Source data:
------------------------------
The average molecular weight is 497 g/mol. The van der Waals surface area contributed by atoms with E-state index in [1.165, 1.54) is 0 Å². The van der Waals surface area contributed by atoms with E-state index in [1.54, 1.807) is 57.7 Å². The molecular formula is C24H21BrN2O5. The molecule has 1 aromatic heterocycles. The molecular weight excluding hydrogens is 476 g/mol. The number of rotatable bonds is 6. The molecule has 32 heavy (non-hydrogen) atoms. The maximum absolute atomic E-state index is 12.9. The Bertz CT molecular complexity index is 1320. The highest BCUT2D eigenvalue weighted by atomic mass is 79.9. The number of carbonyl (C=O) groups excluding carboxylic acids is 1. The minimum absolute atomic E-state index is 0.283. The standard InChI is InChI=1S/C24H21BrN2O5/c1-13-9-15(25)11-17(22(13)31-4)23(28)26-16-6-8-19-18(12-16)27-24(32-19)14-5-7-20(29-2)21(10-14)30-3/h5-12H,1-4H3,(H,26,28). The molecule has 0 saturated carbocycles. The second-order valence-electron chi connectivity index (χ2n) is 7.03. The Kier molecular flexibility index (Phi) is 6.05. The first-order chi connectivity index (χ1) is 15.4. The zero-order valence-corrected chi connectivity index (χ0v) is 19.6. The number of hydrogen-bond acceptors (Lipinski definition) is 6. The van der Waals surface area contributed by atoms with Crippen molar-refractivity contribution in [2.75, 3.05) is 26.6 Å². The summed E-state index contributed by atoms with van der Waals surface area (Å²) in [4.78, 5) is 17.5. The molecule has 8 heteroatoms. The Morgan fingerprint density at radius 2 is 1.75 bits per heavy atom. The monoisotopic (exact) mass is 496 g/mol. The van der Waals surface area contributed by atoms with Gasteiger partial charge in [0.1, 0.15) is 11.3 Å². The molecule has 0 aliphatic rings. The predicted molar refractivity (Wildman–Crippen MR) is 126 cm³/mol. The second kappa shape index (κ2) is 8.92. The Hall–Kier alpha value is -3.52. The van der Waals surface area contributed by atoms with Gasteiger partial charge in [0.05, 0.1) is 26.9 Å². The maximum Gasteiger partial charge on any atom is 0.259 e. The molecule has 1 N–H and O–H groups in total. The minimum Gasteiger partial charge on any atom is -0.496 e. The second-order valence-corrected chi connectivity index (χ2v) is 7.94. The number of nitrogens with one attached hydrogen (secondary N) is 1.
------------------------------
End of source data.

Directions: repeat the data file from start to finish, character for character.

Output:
The average molecular weight is 497 g/mol. The van der Waals surface area contributed by atoms with E-state index in [1.165, 1.54) is 0 Å². The van der Waals surface area contributed by atoms with E-state index in [1.54, 1.807) is 57.7 Å². The molecular formula is C24H21BrN2O5. The molecule has 1 aromatic heterocycles. The molecular weight excluding hydrogens is 476 g/mol. The number of rotatable bonds is 6. The molecule has 32 heavy (non-hydrogen) atoms. The maximum absolute atomic E-state index is 12.9. The Bertz CT molecular complexity index is 1320. The highest BCUT2D eigenvalue weighted by atomic mass is 79.9. The number of carbonyl (C=O) groups excluding carboxylic acids is 1. The minimum absolute atomic E-state index is 0.283. The standard InChI is InChI=1S/C24H21BrN2O5/c1-13-9-15(25)11-17(22(13)31-4)23(28)26-16-6-8-19-18(12-16)27-24(32-19)14-5-7-20(29-2)21(10-14)30-3/h5-12H,1-4H3,(H,26,28). The molecule has 0 saturated carbocycles. The second-order valence-electron chi connectivity index (χ2n) is 7.03. The Kier molecular flexibility index (Phi) is 6.05. The first-order chi connectivity index (χ1) is 15.4. The zero-order valence-corrected chi connectivity index (χ0v) is 19.6. The number of hydrogen-bond acceptors (Lipinski definition) is 6. The van der Waals surface area contributed by atoms with Crippen molar-refractivity contribution in [2.75, 3.05) is 26.6 Å². The summed E-state index contributed by atoms with van der Waals surface area (Å²) in [4.78, 5) is 17.5. The molecule has 8 heteroatoms. The Morgan fingerprint density at radius 2 is 1.75 bits per heavy atom. The monoisotopic (exact) mass is 496 g/mol. The van der Waals surface area contributed by atoms with Gasteiger partial charge in [0.1, 0.15) is 11.3 Å². The molecule has 0 aliphatic rings. The predicted molar refractivity (Wildman–Crippen MR) is 126 cm³/mol. The second kappa shape index (κ2) is 8.92. The Hall–Kier alpha value is -3.52. The van der Waals surface area contributed by atoms with Gasteiger partial charge in [0.05, 0.1) is 26.9 Å². The maximum Gasteiger partial charge on any atom is 0.259 e. The molecule has 1 N–H and O–H groups in total. The minimum Gasteiger partial charge on any atom is -0.496 e. The second-order valence-corrected chi connectivity index (χ2v) is 7.94. The number of nitrogens with one attached hydrogen (secondary N) is 1.